[Python-Dev] file.readinto performance regression in Python 3.2 vs. 2.7?
solipsis at pitrou.net
Fri Nov 25 13:11:57 CET 2011
On Fri, 25 Nov 2011 22:37:49 +1100
Matt Joiner <anacrolix at gmail.com> wrote:
> On Fri, Nov 25, 2011 at 10:04 PM, Antoine Pitrou <solipsis at pitrou.net> wrote:
> > On Fri, 25 Nov 2011 20:34:21 +1100
> > Matt Joiner <anacrolix at gmail.com> wrote:
> >> It's Python 3.2. I tried it for larger files and got some interesting results.
> >> readinto() for 10MB files, reading 10MB all at once:
> >> readinto/2.7 100 loops, best of 3: 8.6 msec per loop
> >> readinto/3.2 10 loops, best of 3: 29.6 msec per loop
> >> readinto/3.3 100 loops, best of 3: 19.5 msec per loop
> >> With 100KB chunks for the 10MB file (annotated with #):
> >> matt at stanley:~/Desktop$ for f in read bytearray_read readinto; do for
> >> v in 2.7 3.2 3.3; do echo -n "$f/$v "; "python$v" -m timeit -s 'import
> >> readinto' "readinto.$f()"; done; done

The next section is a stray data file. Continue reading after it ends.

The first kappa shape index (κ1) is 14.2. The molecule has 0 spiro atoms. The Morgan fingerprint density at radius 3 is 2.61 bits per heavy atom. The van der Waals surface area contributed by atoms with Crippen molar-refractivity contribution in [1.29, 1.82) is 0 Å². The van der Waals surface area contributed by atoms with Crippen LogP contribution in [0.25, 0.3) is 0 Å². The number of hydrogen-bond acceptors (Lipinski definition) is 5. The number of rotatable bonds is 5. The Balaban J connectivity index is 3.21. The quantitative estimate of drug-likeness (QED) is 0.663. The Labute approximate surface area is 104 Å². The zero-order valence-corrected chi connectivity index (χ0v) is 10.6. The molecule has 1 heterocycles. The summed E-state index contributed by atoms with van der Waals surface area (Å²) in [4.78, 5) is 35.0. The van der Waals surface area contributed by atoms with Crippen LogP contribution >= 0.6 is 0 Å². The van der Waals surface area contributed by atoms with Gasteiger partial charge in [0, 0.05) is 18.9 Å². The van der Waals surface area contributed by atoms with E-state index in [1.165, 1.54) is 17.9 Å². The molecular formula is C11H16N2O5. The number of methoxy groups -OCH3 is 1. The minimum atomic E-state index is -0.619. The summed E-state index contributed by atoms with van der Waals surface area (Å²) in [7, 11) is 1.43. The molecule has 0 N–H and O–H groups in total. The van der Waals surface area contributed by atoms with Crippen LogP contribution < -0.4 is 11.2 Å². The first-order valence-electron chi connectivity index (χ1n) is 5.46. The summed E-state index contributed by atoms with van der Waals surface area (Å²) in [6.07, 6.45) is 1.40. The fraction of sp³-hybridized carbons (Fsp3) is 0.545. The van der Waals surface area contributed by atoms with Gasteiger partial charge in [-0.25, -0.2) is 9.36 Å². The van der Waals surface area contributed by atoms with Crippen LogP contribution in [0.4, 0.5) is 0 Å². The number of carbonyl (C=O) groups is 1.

> >> read/2.7 100 loops, best of 3: 7.86 msec per loop # this is actually
> >> faster than the 10MB read
> >> read/3.2 10 loops, best of 3: 253 msec per loop # wtf?
> >> read/3.3 10 loops, best of 3: 747 msec per loop # wtf??
> > No "wtf" here, the read() loop is quadratic since you're building a
> > new, larger, bytes object every iteration. Python 2 has a fragile
> > optimization for concatenation of strings, which can avoid the
> > quadratic behaviour on some systems (depends on realloc() being fast).
> Is there any way to bring back that optimization? a 30 to 100x slow
> down on probably one of the most common operations... string
> contatenation, is very noticeable. In python3.3, this is representing
> a 0.7s stall building a 10MB string. Python 2.7 did this in 0.007s.
Well, extending a bytearray() (as you saw yourself) is the proper
solution in such cases. Note that you probably won't see a difference
when concatenating very small strings.
It would be interesting if you could run the same benchmarks on other
OSes (Windows or OS X, for example).
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